We're not just talking about equipment graphics here. The majority of building automation system (BAS) front ends are average at best.

First off, we must define a BAS "front end". In the simplest terms it is the building automation system user interface and graphics for access, view and control.

We spend so much time on BAS graphics because it is the customers' only true view in to their system, but the majority of BAS techs seem to over-engineer this area of the job. Remember, site graphics need to be clean, functional and responsive in design.

I propose that following these 3 quick tips will set you on a path to proper graphical designs that your customers will love.

Tip #1: Nail the Nav

Kudos on the awesome graphics, but how much time did you spend on site navigation? Most times it is the last process in site building. The vast majority of the systems on the market today have built in navigation tools that are terrible. You could argue that they get the job done and you may be okay with using these tools, but are you considering the user that is accessing this system nearly every day?

Things to consider during the navigation design phase:

  1. Can the user get to all parts of the system easily?
  2. How many clicks does it takes to get to x?
  3. Did you test each target?
  4. Does the user know where they are in the system at all times?
A brilliant example of navigation. Notice the persistent main navigation bar on the left side of the screen that allows a user to easily get to any part of the system from wherever they may be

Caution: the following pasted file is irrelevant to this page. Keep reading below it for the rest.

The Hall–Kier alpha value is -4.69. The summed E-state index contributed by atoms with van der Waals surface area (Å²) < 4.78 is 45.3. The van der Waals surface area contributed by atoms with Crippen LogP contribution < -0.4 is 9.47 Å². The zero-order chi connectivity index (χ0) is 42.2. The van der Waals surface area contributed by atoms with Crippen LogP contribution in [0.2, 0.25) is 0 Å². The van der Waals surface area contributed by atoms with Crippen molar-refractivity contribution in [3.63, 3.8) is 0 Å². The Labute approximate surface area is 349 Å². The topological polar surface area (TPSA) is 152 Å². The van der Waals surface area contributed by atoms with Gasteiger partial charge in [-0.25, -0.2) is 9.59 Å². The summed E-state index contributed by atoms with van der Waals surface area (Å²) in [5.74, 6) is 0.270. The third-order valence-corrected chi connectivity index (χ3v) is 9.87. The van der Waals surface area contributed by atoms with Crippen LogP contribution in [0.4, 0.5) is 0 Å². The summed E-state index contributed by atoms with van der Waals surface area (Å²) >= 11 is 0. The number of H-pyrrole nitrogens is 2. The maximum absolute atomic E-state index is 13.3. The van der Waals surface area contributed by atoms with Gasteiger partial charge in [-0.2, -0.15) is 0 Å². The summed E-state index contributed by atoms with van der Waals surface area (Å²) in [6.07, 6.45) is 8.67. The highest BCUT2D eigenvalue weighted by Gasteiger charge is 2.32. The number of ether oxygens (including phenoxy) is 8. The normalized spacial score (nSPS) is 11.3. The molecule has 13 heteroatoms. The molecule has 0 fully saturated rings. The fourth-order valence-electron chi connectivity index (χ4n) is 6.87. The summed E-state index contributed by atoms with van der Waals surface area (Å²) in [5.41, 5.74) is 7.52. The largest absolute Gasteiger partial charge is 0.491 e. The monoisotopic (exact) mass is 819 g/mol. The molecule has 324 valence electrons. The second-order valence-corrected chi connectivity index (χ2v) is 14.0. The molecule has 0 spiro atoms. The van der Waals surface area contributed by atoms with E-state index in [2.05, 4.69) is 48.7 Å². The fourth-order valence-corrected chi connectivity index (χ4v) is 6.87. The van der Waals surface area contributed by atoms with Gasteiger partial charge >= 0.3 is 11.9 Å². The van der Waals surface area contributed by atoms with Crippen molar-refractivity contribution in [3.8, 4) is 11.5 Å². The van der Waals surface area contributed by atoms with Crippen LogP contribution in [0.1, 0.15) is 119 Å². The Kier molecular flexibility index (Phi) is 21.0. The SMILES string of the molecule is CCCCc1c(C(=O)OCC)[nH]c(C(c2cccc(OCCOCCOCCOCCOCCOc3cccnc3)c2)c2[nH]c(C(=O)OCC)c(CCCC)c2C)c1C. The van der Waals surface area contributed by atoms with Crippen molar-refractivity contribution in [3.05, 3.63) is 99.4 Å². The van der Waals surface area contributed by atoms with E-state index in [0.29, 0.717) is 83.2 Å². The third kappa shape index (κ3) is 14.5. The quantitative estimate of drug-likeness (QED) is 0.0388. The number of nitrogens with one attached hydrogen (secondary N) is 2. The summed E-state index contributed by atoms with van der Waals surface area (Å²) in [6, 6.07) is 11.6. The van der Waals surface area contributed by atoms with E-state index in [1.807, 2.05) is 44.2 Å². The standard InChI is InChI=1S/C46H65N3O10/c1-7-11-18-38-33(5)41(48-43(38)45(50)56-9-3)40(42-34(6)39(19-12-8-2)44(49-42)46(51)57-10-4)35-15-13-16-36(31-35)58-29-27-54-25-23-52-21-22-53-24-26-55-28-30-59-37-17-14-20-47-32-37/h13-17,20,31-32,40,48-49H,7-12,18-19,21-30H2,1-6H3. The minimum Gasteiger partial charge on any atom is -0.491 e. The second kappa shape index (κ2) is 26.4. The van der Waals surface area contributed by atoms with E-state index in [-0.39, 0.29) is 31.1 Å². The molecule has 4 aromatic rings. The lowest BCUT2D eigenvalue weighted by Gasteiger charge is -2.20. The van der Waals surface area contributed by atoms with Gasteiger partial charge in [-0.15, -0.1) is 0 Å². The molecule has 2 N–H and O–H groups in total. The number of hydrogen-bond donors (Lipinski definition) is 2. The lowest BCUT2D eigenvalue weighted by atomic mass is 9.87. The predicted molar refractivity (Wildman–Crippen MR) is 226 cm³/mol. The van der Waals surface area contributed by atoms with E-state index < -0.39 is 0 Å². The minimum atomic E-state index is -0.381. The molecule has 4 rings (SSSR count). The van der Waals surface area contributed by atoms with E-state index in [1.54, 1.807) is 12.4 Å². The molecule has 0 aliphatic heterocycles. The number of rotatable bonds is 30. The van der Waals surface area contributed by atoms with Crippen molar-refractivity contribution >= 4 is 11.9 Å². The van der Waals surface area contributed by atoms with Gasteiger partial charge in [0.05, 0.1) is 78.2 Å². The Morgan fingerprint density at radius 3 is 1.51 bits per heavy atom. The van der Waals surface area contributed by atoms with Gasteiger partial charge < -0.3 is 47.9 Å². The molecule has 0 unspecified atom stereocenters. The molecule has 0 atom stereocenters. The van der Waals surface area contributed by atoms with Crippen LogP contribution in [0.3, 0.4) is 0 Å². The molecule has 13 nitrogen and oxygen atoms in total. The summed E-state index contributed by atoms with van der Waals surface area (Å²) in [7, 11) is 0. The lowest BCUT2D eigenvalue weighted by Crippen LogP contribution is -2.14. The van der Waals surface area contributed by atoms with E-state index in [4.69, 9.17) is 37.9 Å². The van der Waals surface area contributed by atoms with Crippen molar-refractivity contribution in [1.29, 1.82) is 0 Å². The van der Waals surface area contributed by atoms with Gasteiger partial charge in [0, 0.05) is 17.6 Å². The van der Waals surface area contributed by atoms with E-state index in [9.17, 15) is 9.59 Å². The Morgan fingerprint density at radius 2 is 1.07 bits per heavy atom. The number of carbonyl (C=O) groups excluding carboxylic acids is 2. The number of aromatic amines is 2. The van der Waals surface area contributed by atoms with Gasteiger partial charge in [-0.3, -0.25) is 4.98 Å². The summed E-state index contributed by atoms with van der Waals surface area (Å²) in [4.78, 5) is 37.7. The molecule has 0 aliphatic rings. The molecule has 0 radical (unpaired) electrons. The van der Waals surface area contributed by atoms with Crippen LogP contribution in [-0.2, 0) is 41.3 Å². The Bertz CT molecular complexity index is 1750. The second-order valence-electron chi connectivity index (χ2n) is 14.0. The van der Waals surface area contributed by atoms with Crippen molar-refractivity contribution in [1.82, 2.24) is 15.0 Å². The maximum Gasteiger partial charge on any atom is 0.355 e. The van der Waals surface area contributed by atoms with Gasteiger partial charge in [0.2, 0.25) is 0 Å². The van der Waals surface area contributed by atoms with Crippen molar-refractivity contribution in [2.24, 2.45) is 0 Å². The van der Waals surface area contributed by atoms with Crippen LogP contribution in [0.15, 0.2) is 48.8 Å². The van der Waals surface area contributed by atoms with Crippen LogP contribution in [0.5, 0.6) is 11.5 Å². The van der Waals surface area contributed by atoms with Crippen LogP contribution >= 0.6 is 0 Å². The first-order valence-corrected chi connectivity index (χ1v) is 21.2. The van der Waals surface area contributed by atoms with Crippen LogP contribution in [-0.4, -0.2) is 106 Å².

Tip #2: Deal with the Data

So you've done a great job on the navigation. Now, let’s concentrate on the data set. My air handling unit has 125 total points available. I need to display every single point on my graphic, right? Wrong!

I appreciate a detailed AHU flow graphic packed with all of the data points just as much as the next tech. But how much time is spent on making sure every single data point finds a place on the screen? Little to no effort is put towards understanding the critical data points that should be displayed and differentiating them from the non-critical data.

Things to consider during the data point mapping phase:

1.    What points are the most important to validate the operation of the system?

2.    Have you considered display of the other points in a list on another page?

3.    How is your use of negative space?

This graphic is easy to understand at a glance and presents the most important information to the user. The key information's importance isn't lost in a sea of data that doesn't matter. If the user needs to see all the points, they can drill down by clicking on the equipment graphic.

Tip #3: Tackle the Tech

Have you ever heard of responsive web design? Most main stream BAS software platforms are now claiming they support responsive design. How much time do you spend designing and testing your site on a mobile device? Too often, the answer is not enough or not at all – most users of the BAS will steer clear of using their mobile tech to access the system because of poor responsive support or design.

Things to consider during the graphics design phase:

1.    Does your system support HTML5 and responsive design? (No? It's time to find a new system)

2.   Did you test each page in the common browsers? (mobile and desktop, Google Chrome, Mozilla Firefox, Microsoft Edge, Microsoft Internet Explorer 11, and Apple Safari)

3.    Are there HTML5 web widgets available to spice things up?

Above is a great example of using HTML 5 widgets and responsive design. On a phone or tablet the 4x4 grid turns in to a single column for easy readability on the mobile device.

For graphics help, more information, and detailed how-tos stay tuned to our blog or reach out to me directly at jerry@niagaramodules.com.